Indigenous man Patrick Malone, critical of the involvement of the green lobby in a native title claim relating to the Adani coal project, in Canberra.
Indigenous man Patrick Malone, critical of the involvement of the green lobby in a native title claim relating to the Adani coal project, in Canberra. Ray Strange

Activists 'hijacked' Adani debate

GREEN activists have been accused of hijacking the debate around the Adani megamine and wanting the traditional owners to lose all opportunity.

The traditional owners backing the Adani mine say the choice is to either support the mine or continue to have lives dogged by generational disadvantage.

Traditional owner and signatory to the Adani agreement, Patrick Malone, said there was only a small group led by Adrian Burragubba who opposed the project compared with the 294 to one vote in favour of accepting the Adani deal.

"Green activists are happy to maintain the status quo for the Wangan and Jagalingou people of low socio-economic outcomes while they enjoy jobs, education, housing etc and I guess electricity generated by coal fired power stations. They want to stop the mine at all costs and unfortunately that cost will be born greatest by the W & J people,'' Mr Malone said.

The latest move by the group known as the W & J Family Council led by Mr Burragubba and members of his family, has been to file an injunction to try to prevent the State Government from moving to extinguish native title, a move the Government has previously said it would not do. "We did not go out and invite the mining industry onto our lands, but our lands are mineral rich and the miners have arrived,'' Mr Malone said.

"There are no Federal or State programs targeting W & J people ... which will deliver anything near what Adani and the other seven existing and proposed mines on our country have the potential to deliver.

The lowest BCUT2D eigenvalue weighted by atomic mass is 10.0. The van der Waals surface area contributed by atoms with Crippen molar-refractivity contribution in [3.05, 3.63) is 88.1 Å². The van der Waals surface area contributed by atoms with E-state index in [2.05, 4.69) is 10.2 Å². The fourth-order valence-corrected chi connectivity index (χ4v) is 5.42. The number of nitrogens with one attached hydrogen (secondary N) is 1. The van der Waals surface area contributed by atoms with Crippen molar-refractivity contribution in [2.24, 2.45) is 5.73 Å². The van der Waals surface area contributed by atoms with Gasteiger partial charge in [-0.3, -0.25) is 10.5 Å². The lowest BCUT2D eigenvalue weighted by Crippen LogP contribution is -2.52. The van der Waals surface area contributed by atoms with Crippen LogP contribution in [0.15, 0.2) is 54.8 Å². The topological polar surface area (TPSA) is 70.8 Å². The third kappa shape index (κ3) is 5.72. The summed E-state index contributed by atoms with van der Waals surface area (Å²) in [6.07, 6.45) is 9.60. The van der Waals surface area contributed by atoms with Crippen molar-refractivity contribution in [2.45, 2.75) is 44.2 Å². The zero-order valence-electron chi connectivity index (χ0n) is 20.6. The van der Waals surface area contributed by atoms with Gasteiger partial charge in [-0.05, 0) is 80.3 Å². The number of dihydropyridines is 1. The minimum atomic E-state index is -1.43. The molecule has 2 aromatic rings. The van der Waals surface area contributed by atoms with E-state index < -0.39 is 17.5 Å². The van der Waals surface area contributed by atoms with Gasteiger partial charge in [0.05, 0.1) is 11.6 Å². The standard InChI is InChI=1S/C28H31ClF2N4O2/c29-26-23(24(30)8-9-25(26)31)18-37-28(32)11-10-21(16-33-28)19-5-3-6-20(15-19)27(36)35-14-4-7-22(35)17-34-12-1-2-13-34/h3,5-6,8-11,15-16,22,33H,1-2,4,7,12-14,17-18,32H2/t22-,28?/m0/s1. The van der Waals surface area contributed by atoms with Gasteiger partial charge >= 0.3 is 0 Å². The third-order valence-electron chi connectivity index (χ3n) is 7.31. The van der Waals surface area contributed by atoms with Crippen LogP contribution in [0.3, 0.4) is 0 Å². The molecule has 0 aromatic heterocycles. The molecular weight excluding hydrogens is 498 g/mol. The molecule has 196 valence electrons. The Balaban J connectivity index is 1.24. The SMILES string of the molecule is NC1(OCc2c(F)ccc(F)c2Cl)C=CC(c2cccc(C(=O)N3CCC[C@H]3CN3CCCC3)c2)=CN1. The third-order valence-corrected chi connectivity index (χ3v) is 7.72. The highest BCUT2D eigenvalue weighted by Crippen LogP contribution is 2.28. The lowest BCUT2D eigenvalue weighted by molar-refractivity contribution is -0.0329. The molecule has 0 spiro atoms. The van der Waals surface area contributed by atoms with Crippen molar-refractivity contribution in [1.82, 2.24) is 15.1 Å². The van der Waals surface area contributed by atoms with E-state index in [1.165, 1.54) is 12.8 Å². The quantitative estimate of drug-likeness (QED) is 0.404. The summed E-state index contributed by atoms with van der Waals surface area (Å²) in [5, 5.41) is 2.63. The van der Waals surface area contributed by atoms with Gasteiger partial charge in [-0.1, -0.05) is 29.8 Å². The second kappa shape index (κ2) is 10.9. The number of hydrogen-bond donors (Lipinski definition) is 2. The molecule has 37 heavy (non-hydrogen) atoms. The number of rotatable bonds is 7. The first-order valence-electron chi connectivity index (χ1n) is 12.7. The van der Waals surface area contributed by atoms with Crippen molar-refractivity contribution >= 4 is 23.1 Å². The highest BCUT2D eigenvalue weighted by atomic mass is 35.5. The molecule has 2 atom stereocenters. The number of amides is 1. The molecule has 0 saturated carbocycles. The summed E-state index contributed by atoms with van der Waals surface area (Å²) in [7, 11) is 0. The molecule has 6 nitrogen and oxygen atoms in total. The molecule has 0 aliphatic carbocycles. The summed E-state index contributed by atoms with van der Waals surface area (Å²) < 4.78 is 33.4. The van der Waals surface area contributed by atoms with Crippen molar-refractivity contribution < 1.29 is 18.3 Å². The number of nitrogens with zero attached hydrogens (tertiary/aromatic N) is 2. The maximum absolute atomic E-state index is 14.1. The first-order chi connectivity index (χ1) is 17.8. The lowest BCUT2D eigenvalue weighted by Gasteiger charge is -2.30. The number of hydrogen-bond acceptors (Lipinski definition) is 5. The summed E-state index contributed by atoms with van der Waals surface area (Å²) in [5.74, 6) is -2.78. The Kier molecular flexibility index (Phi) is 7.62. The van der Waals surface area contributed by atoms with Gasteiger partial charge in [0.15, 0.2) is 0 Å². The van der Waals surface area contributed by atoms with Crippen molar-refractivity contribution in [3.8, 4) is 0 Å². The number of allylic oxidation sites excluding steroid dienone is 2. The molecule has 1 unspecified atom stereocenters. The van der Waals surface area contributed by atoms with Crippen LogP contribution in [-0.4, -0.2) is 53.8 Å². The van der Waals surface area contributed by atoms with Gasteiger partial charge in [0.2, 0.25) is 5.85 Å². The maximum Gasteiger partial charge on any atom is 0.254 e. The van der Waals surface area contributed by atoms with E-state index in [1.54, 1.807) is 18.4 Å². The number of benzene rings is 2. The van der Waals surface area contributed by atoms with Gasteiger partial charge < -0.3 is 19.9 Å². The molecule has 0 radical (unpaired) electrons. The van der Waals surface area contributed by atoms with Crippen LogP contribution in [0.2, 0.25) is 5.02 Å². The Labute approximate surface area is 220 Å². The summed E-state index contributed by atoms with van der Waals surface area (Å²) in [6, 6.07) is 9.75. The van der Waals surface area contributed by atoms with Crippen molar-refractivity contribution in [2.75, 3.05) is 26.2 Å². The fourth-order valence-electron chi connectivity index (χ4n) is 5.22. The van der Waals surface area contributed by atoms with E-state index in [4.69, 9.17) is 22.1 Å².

"Without the employment and economic opportunities that will flow from these mines our people are destined to be passive recipients of ongoing generational disadvantage rather with participants in the education, employment and business development contributing to the future for their families.''

Mr Burragubba's group believes the Adani deal, known as an indigenous Land Use Agreement, or ILUA, is substandard and the project will destroy cultural heritage and the environment. "Of course we would always like more,'' Mr Malone said.

"W & J lands ... have been under attack since the arrival of white settlers. The ILUAs with the mining companies are the first time we have been given an opportunity to be partners in the ongoing management of our country.''

The ILUA and the indigenous Participation Plan (IPP) provide long term direct and indirect benefits for W & J people not available currently through any other source. They will provide education support, employment and business opportunities which will contribute significantly to intergenerational sustainable economic development for our people.''

JOHN MCCARTHY



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